Almost every position places an extraordinary amount of importance on the bullet contents. Whether they want to see your quantified experience or who you are, you should spend most of your time getting down and dirty with your bullet content. From our previous articles, you’ve learned that every verb should be strong and meaningful, and that you should eliminate all articles of speech. You may think your bullets are strong, but to make them powerful, you must first consider who your recruiter is and what they are specifically looking for. If you’re going into a corporate job with a traditional resume, chances are all they want to see are numbers. Throw as many positive numbers into your resume, even if it’s something like “Serviced 20+ customers an hour.” The simplest of numbers will go a long way, and you’re guaranteed to be using your space efficiently. For example, “Integrated transaction platform that drove sales” sounds like nothing when compared to “Integrated 40% more efficient transaction platform that drove sales 120%.” Do you see how much more of an effect the numbers make? Plus, that bullet sticks out like a sore thumb because of the numbers. Another thing worth mentioning is to have as many dollar figures as you can, especially if you’re applying for a bank/finance job. Every business runs around money, so you must prove to them that you can make it.

Be Professional.

Finally, just be professional in every way you communicate. Now that your document looks and sounds professional, get rid of your “interests section” if you have one and add more bullets if possible. Recruiters aren’t going to care if you’ve only had one job if you can present yourself as a valuable asset to the company. Outside of your resume, when you email or talk on the phone with anyone, be sure to use your foremost professional tone – try to greet formally and have a completely positive attitude. A good tip is just to smile whenever you’re communicating with someone, even if it’s over an email. Psychologists have found that forcing yourself to smile makes you happier overall, and that leads to a more positive and accepting tone, something you definitely want recruiters to notice. Again, think as the recruiter; I would personally take someone who has a better attitude, even if they had less experience, than someone who isn’t a great person but is a rock star on paper. Remember, don’t think that recruiters don’t notice that stuff – a positive attitude draws attention and even if you don’t get the job, you’ll be on good terms and grow your network. Little interactions and small gestures really go a long way and you’d be surprised how many job opportunities stem from 5-minute conversations.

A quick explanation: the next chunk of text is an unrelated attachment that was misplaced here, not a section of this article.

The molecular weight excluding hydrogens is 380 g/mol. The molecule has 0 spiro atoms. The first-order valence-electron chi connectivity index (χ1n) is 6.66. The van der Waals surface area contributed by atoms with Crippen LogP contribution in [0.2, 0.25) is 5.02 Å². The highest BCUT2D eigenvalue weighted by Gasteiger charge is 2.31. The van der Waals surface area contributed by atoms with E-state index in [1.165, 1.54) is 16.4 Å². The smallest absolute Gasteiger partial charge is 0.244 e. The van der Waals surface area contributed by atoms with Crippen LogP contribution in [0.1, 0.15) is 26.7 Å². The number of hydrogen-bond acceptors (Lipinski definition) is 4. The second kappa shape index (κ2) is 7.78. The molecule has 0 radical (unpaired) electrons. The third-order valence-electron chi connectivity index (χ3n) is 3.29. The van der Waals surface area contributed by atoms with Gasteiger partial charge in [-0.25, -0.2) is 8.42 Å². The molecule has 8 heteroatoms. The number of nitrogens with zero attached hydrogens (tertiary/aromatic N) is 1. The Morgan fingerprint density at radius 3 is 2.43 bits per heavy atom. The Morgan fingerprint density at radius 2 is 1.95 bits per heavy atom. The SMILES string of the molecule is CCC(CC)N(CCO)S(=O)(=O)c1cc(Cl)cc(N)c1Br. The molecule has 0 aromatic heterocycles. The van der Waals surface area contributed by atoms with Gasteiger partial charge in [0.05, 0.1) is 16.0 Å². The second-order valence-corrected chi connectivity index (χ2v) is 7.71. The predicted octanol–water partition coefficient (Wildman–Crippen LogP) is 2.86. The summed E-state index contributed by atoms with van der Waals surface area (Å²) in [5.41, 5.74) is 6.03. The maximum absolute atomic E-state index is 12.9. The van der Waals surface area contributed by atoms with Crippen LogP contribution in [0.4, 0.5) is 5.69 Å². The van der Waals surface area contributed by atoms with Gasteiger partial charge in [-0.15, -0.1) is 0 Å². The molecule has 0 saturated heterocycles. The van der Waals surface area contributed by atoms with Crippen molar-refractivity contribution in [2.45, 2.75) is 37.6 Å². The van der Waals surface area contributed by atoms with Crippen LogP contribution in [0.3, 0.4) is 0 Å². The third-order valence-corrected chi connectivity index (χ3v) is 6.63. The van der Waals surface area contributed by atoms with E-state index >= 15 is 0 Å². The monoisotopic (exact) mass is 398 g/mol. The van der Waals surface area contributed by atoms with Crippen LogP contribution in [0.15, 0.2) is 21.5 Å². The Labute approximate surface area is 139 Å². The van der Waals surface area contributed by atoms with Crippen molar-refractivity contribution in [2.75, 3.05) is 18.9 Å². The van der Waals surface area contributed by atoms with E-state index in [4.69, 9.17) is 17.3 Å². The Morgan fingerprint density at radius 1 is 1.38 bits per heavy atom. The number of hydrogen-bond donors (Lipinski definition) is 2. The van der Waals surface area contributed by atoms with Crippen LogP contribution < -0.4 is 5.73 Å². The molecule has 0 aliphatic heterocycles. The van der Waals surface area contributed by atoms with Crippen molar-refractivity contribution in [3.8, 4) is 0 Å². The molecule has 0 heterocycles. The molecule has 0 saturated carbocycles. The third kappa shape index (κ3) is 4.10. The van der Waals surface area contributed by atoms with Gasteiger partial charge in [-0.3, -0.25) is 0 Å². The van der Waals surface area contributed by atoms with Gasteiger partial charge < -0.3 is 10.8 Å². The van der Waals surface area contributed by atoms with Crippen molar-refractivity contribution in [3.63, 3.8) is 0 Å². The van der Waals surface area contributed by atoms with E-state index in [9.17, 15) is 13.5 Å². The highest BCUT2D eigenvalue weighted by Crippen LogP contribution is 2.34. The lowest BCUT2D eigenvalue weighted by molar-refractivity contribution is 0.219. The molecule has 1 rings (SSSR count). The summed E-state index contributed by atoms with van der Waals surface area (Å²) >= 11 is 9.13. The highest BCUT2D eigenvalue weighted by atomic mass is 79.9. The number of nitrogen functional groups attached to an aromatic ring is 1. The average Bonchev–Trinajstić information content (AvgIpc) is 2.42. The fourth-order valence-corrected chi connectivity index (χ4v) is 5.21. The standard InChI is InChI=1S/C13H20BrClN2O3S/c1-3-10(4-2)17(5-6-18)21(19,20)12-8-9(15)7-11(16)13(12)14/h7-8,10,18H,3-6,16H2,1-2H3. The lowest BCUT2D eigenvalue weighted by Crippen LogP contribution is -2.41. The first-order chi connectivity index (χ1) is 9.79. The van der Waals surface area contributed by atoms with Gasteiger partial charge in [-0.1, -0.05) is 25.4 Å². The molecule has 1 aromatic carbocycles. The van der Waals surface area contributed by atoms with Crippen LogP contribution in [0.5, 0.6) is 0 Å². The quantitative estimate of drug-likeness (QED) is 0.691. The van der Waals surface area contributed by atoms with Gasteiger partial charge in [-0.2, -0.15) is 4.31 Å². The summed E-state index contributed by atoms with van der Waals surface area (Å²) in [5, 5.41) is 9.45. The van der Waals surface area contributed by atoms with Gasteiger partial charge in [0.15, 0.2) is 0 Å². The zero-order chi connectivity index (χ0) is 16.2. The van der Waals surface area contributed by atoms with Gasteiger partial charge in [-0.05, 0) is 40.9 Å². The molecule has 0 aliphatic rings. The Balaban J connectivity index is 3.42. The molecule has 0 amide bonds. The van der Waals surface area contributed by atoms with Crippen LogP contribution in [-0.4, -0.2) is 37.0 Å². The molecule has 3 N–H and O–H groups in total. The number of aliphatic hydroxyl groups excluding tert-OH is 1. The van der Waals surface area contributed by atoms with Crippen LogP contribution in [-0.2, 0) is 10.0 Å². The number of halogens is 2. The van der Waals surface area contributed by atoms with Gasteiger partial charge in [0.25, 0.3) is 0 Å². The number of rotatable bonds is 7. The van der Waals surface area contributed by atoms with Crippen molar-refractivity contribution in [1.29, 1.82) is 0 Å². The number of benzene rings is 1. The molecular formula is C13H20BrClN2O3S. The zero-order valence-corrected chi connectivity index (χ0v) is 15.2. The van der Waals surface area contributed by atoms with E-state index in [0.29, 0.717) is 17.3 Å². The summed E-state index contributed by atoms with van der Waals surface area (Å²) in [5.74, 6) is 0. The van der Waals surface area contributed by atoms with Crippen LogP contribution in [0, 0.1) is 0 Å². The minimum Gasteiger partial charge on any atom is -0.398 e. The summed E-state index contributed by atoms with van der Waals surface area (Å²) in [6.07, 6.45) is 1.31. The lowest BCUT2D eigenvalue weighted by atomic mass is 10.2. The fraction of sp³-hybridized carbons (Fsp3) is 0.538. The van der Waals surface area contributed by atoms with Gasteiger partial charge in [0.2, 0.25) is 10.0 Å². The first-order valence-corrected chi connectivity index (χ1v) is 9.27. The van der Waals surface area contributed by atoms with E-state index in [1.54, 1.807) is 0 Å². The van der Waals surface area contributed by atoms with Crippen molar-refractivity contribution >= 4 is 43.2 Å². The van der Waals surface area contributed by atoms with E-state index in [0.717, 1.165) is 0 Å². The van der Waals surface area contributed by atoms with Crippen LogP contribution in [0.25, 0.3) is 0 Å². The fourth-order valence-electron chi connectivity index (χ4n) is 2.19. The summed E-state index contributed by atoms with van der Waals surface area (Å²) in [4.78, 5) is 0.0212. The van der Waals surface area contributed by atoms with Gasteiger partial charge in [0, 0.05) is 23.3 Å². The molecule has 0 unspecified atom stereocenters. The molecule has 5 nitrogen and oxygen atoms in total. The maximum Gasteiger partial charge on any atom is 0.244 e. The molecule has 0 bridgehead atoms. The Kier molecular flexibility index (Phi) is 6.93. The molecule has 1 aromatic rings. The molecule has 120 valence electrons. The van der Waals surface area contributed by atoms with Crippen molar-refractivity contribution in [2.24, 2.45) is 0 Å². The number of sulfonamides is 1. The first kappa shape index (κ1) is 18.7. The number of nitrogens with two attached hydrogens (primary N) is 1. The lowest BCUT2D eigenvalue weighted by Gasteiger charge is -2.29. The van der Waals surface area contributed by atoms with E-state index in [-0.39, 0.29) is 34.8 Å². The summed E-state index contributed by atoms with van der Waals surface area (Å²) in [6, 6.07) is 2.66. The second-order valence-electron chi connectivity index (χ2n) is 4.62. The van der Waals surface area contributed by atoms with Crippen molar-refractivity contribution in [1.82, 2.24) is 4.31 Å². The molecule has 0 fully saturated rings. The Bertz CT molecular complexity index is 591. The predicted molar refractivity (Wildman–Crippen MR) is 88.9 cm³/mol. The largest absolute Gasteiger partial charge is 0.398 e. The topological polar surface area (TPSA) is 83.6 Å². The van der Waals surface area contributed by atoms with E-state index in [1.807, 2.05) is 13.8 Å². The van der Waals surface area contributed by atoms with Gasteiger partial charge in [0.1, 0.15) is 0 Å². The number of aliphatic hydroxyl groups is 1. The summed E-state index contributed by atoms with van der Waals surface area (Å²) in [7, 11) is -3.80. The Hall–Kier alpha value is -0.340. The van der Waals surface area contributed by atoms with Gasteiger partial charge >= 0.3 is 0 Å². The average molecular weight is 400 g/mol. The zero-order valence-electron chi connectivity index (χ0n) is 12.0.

As you can see, even if you have a good resume, it takes a lot to make it great. It takes nearly forever to write one and it seems the edits are nearly endless. There are many resume services out there, but it’s so tough to compare and see which ones are the best, which is even more of your wasted time. And even once you find you that you like, you click through to the purchase page and you realize there’s no way you’re paying that much for something you can do yourself.

Enter Backlight. Backlight is a college-student-run startup that utilizes cutting-edge AI technology alongside seasoned professional copy editors to write and/or edit your resume. As undergraduates at a top 15 school, we know the struggles of even getting an interview for a job, and we realize that the resume plays an integral part in that. Our team features students who work at big tech companies, magazines, hedge funds, and even have started up their own companies in addition to Backlight, so we know the struggle and have put the time in to help you. Alongside that, we’ve edited many resumes for our friends and have come along this running issue for a market that’s growing rapidly every year – the college and millennial market. We deliver templates from countless industries and cover all bases - check out our selection of templates here.